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Janina's story

The Survivor of Auschwitz

Dr. Janina Parafjanowicz died at her home in Kenilworth, England, in February 1995. During the previous year she had willingly and patiently answered questions from students about her life in the Auschwitz Camp. Email messages came to her from many countries; her answers provided young people with a direct source of information about life in the death-camps.

In 1942 she was taken to the Auschwitz concentration camp. She was one of 3,000 survivors and probably endured that horrific experience longer than any other.

The following letters are chosen as typical of her straight-forward and spirited answers to painful questions.

Dear Dr. Janina Parafjanowicz:

My name is Rebecca Leonard, I am 10 years old , and I am interested in the Holocaust. I am interested because I am Jewish and I wanted to learn more about them. So,I would like to know why were non-Jewish people put in concentration camps? Did you know any? And how old ere you when this was going on?

From Rebecca
The Nueva School
Hillsborough, CA

On March 25th 1994 Janina Parafjanowicz replied...

"You can tell Rebecca that the German nation at that time believed that they were superior and that meant that others must be inferior - only to be used for their hands to work for Germany.

"Gypsies and people who were crippled especially were sent to be killed, but Slavonic peoples and Hungarians who disagreed with the fascist government were also sent to the chimneys.

"Remember this. Many millions of Polish people died in the camps. Anyone who was not German could be used as hands to work until they could work no longer, and then to be burned.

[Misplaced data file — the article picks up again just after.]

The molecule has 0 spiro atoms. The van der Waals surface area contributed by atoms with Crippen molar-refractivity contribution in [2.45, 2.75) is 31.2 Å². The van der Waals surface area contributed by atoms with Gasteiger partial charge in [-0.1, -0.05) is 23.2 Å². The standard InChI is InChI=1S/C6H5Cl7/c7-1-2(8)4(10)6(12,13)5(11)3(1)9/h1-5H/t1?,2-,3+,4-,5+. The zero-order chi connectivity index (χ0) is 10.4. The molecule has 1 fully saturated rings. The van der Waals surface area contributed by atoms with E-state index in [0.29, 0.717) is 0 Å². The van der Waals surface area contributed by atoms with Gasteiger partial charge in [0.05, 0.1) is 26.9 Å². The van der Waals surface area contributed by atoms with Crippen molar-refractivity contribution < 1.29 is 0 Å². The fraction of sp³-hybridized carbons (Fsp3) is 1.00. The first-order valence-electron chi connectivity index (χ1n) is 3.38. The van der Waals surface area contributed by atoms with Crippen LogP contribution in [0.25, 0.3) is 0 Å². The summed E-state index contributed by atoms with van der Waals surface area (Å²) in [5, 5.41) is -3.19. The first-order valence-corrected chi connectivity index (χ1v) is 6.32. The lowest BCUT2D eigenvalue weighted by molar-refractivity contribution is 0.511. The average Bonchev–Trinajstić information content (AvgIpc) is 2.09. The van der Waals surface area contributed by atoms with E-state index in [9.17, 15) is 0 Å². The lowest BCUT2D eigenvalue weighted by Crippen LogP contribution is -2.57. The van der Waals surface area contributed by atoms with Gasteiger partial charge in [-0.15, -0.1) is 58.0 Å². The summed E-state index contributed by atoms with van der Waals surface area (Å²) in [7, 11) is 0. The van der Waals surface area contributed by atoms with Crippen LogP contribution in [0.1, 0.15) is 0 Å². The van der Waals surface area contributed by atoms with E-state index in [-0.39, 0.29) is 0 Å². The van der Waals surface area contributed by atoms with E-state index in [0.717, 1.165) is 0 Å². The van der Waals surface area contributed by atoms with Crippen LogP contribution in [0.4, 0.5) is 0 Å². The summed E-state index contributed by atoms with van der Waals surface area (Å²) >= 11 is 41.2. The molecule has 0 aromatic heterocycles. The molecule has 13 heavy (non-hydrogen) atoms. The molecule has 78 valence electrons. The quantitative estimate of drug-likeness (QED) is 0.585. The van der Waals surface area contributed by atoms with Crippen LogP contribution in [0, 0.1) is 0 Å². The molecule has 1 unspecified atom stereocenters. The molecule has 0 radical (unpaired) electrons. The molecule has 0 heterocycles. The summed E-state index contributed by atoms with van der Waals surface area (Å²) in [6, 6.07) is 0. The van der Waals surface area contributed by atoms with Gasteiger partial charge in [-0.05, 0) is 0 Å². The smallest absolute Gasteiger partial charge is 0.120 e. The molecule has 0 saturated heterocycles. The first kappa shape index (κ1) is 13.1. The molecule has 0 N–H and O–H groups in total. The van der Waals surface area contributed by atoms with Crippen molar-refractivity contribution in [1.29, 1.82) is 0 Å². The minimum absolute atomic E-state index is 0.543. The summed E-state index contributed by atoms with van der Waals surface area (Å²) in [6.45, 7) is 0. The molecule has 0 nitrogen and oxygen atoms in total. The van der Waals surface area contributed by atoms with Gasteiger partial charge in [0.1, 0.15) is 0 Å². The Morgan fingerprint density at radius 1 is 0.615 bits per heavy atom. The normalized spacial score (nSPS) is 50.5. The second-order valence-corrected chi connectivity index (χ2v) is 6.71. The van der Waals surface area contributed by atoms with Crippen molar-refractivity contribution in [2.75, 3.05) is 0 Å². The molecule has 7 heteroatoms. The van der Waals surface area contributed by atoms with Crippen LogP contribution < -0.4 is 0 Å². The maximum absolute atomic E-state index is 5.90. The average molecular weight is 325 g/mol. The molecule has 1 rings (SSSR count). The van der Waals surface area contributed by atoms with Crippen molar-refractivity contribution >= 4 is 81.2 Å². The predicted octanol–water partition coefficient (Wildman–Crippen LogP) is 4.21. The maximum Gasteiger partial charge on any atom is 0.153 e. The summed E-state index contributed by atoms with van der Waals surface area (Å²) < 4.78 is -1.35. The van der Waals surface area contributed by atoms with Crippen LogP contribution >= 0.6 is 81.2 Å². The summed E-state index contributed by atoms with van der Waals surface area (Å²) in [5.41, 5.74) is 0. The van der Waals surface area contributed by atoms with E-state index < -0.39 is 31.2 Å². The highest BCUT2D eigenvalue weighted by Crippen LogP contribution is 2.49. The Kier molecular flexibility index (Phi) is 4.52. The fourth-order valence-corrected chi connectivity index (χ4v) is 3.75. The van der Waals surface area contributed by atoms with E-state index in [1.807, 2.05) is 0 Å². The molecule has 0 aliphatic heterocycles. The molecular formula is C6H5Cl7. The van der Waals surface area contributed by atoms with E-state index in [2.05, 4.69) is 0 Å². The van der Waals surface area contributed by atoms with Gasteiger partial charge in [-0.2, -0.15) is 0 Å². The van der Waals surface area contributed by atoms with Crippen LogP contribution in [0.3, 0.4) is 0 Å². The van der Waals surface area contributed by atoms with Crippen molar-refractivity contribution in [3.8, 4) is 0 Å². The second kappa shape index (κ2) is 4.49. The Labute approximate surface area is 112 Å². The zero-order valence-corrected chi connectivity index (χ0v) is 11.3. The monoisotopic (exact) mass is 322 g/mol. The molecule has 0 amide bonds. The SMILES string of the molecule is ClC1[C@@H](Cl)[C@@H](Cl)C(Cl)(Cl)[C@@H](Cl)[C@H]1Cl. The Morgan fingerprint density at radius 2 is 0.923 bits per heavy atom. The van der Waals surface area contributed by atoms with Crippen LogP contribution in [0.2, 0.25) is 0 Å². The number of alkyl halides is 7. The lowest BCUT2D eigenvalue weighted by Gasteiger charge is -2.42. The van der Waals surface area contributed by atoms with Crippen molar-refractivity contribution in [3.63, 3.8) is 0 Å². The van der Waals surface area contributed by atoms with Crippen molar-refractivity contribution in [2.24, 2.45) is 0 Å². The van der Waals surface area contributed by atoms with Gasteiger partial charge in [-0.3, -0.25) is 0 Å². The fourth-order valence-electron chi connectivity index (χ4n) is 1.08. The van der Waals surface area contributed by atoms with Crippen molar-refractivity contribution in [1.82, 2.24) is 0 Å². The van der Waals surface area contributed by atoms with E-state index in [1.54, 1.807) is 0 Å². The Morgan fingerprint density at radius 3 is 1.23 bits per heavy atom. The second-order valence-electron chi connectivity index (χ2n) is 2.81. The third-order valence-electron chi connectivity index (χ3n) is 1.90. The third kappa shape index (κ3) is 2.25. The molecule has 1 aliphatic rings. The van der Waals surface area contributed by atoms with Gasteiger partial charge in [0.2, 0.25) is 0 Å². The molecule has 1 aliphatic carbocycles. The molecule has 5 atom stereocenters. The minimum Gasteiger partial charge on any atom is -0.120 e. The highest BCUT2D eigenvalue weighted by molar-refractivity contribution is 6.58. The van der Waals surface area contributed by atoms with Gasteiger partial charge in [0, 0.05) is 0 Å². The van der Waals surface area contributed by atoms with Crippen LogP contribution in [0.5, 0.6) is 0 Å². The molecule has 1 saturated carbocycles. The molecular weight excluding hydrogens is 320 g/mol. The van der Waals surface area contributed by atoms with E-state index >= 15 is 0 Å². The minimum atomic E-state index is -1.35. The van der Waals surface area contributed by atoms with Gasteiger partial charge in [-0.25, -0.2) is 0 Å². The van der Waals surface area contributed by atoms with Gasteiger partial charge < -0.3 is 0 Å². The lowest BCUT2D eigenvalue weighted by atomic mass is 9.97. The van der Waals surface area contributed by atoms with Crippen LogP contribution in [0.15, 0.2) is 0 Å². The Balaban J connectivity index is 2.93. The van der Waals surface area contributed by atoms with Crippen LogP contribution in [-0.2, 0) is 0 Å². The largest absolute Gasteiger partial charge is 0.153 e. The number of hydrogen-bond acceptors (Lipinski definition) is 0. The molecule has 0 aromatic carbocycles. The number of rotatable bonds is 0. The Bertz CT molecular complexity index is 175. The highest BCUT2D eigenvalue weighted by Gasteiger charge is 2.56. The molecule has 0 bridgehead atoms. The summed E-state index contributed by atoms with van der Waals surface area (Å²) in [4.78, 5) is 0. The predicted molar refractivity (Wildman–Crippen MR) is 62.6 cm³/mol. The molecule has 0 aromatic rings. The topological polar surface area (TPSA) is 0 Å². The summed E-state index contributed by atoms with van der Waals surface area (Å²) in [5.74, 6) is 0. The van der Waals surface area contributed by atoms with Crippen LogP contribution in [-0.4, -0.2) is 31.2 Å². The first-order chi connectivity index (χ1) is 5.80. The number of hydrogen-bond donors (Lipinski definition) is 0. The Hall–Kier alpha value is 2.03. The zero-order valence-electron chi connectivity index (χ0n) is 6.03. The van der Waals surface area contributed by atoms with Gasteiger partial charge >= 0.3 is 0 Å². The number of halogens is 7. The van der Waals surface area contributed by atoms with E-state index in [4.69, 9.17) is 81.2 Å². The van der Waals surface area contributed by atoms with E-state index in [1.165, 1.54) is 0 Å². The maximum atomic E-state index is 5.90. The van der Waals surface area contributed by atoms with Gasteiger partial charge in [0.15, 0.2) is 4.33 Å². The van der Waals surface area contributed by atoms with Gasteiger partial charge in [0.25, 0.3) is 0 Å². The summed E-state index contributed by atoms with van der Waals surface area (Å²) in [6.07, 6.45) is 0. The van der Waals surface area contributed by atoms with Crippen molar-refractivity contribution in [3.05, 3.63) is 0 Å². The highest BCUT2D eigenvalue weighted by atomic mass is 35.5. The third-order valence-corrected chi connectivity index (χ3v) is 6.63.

"I was 22 years old when I was sent to Auschwitz with all my family except my youngest son. In the 4 years of my captivity I lost them all. Many died in prison in Warsaw, by shooting or starvation.

"And many Poles were killed by the Russians who also wanted to destroy us or make us work for them. So many Polish people died. All should learn that it was not only jews who suffered - all nations."

(An estimated 6,000,000 Polish civilians died during the war, of which 2,900,000 were Jewish. Tom Holloway).

Kris Van Ness asked....

1. What year did you arrive at Auschwitz?


2. What impact did Auschwitz have on your life?

Ha! What can you say to that!

3. What happened to your family and friends at Auschwitz?

Beating. Starving. Work. Death.

4. What treatment was put upon you at Auschwitz?

What does he want me to say?

5. What occupation did you serve?

First I cleaned the river. Then I nearly died but recovered when the Germans were worried about disease and said I could be a Doctor again. Then I could eat.

6. Did you help anyone who was in danger?


7. Did you see many deaths occur?


8.Were there any other races or religious groups there?

Many. Many.

9. If so, was there any special treatment towards them?

No. I had some special treatment because they were afraid of typhus and cholera and so I could eat. Many priests were tortured. Most people just starved and worked and died.

10. Was the treatment better or worse?

Better? Worse? I don't understand this.

11. Do you remember the ride to Auschwitz?

Yes. My husband was in the government and he had already gone to the cells. The Gestapo took me to the camp in a car.

12. What was it like?

I don't remember.

13. Were you allowed to bathe?

When I was Doctor yes. I could have a shower once every month. I also had soap.

14. Were you given a change of clothes?

We wore the camp clothes.

15. What were the conditions like at Auschwitz?

(This answer I cannot repeat).

Ryan Cari asked...

1. Do you have reoccurring nightmares?

No. I sleep very little. I wait for the next day.

2. Were you split up from your family?

Yes. My small son was hidden, but the others I never saw again.

3. What was it like not knowing if you were going to make it through the day?

I never thought about it.

4. How many years were you there?

Four years.

5. Would you do anything different if you could do it all over again.

If I could do it again? What does he mean? No I could do nothing different.

Dr. Janina Parafjanowicz

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